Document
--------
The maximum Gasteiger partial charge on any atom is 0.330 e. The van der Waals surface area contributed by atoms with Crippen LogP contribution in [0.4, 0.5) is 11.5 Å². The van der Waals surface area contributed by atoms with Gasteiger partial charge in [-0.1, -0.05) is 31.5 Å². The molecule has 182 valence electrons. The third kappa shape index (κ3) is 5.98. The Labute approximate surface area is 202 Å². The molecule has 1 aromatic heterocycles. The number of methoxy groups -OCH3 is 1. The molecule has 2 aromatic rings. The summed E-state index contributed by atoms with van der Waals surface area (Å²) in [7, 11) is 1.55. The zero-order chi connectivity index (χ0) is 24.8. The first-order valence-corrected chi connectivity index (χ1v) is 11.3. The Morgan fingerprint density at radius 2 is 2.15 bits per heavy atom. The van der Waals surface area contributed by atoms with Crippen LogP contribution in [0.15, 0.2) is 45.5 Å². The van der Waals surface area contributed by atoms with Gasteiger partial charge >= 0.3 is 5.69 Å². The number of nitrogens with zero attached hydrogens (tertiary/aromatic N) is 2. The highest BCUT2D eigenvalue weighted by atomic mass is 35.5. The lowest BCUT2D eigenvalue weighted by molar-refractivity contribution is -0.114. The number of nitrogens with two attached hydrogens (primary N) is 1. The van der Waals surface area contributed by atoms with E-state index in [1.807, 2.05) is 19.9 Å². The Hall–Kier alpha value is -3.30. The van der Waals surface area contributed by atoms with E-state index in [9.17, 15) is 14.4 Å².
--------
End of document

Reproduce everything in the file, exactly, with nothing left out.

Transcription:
The maximum Gasteiger partial charge on any atom is 0.330 e. The van der Waals surface area contributed by atoms with Crippen LogP contribution in [0.4, 0.5) is 11.5 Å². The van der Waals surface area contributed by atoms with Gasteiger partial charge in [-0.1, -0.05) is 31.5 Å². The molecule has 182 valence electrons. The third kappa shape index (κ3) is 5.98. The Labute approximate surface area is 202 Å². The molecule has 1 aromatic heterocycles. The number of methoxy groups -OCH3 is 1. The molecule has 2 aromatic rings. The summed E-state index contributed by atoms with van der Waals surface area (Å²) in [7, 11) is 1.55. The zero-order chi connectivity index (χ0) is 24.8. The first-order valence-corrected chi connectivity index (χ1v) is 11.3. The Morgan fingerprint density at radius 2 is 2.15 bits per heavy atom. The van der Waals surface area contributed by atoms with Crippen LogP contribution in [0.15, 0.2) is 45.5 Å². The van der Waals surface area contributed by atoms with Gasteiger partial charge >= 0.3 is 5.69 Å². The number of nitrogens with zero attached hydrogens (tertiary/aromatic N) is 2. The highest BCUT2D eigenvalue weighted by atomic mass is 35.5. The lowest BCUT2D eigenvalue weighted by molar-refractivity contribution is -0.114. The number of nitrogens with two attached hydrogens (primary N) is 1. The van der Waals surface area contributed by atoms with E-state index in [1.807, 2.05) is 19.9 Å². The Hall–Kier alpha value is -3.30. The van der Waals surface area contributed by atoms with E-state index in [9.17, 15) is 14.4 Å².